Internet cookies have existed since the mid-90s and early online stores’ first shopping carts. They continue to shape the modern online experience, yet can also pose a threat. This article will tell you all about the concept of cookie theft, how it works, and what you can do to stay safe.

Cookies – A Necessary Risk

Cookies remain one of many websites’ most fundamental and convenient building blocks. Without the first-party kind, you couldn’t jump between a website’s pages and remain logged in or keep items in your shopping cart for days. Such cookies also provide websites with location data useful for current information like local weather, game scores, etc.

Cookies store information about your activity inside text files local to your device. They often contain session IDs, which is why cookie theft and session hijacking overlap a great deal.


What happens if someone steals your session cookies?

It depends on your site and the specific information the cookie stores. Such cookies need to keep you logged on, so the chances of stealing your username and password are high. The specific website might only require a signup, so the above info could be of limited use. However, cookies that contain logins for social media or online store accounts could expose much of your personally identifiable and credit card information.

How Does Cookie Theft Work?

Hackers can steal cookies in several ways. Most methods depend on irresponsible user activity, but some may also target website code vulnerabilities.

Man-in-the-middle attacks

MITM attacks happen when a malicious person with access to a network you’re on intercepts and spies on your communication. Public Wi-Fi is highly susceptible to such attacks since the security of such networks is low or non-existent. The lack of encryption means any information you enter or receive is visible to anyone who might be eavesdropping. The perp only needs to capture your session cookie and can then access your account without needing to log in.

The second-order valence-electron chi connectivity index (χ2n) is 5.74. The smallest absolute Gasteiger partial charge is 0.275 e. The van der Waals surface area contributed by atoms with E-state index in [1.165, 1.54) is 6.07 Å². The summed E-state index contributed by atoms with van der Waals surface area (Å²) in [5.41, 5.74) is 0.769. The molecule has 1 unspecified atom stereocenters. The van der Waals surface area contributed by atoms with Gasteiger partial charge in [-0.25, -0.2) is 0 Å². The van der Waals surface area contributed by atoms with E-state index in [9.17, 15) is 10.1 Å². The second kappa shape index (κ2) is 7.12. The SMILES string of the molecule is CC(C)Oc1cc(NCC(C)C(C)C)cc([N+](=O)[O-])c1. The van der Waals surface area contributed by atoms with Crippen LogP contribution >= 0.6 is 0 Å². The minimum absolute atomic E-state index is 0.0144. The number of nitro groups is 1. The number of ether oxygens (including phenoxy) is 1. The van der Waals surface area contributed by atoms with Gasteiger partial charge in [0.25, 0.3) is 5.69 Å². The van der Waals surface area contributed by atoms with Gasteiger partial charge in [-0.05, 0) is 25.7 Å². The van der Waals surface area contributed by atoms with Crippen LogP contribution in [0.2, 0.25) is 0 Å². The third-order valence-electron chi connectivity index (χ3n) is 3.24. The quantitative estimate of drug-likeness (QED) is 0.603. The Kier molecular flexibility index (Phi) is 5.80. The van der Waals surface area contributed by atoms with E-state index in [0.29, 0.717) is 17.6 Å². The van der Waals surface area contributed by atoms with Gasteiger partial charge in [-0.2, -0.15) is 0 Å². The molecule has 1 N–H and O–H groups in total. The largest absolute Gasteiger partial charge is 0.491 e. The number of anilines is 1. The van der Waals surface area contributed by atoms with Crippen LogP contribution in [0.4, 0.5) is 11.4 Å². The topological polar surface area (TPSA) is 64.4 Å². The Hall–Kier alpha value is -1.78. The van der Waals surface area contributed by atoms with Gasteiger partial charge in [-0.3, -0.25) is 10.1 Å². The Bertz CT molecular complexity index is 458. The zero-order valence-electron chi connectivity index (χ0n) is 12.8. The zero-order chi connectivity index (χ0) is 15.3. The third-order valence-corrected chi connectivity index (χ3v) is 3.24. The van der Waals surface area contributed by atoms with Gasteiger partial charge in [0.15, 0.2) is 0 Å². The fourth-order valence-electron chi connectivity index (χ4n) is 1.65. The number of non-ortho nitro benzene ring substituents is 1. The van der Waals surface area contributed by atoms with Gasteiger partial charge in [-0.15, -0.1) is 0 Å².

You retain some degree of security even when using unprotected connections since most sites rely on encrypted communication facilitated through SSL. However, savvy cyber crooks can trick a site into switching to the less secure HTTP protocol and allow cookie theft that way.


Users can also fall victim to cookie theft if their devices get infected with malware. This can happen after they visit an infected site or interact with phishing emails that contain infected links. The risks of phishing attacks include a variety of damaging outcomes. These range from attackers harvesting sensitive information you enter on fraudulent websites, to gaining control over your online sessions. In some extreme cases, they may even lock you out of your device, demanding payment to restore access.

Websites vulnerable to cross-site scripting

You could be practicing good cybersecurity hygiene and still fall victim to cookie theft due to poorly coded websites. Cross-site Scripting, or XSS, is an attack that exploits legitimate and seemingly harmless websites by injecting them with malicious code.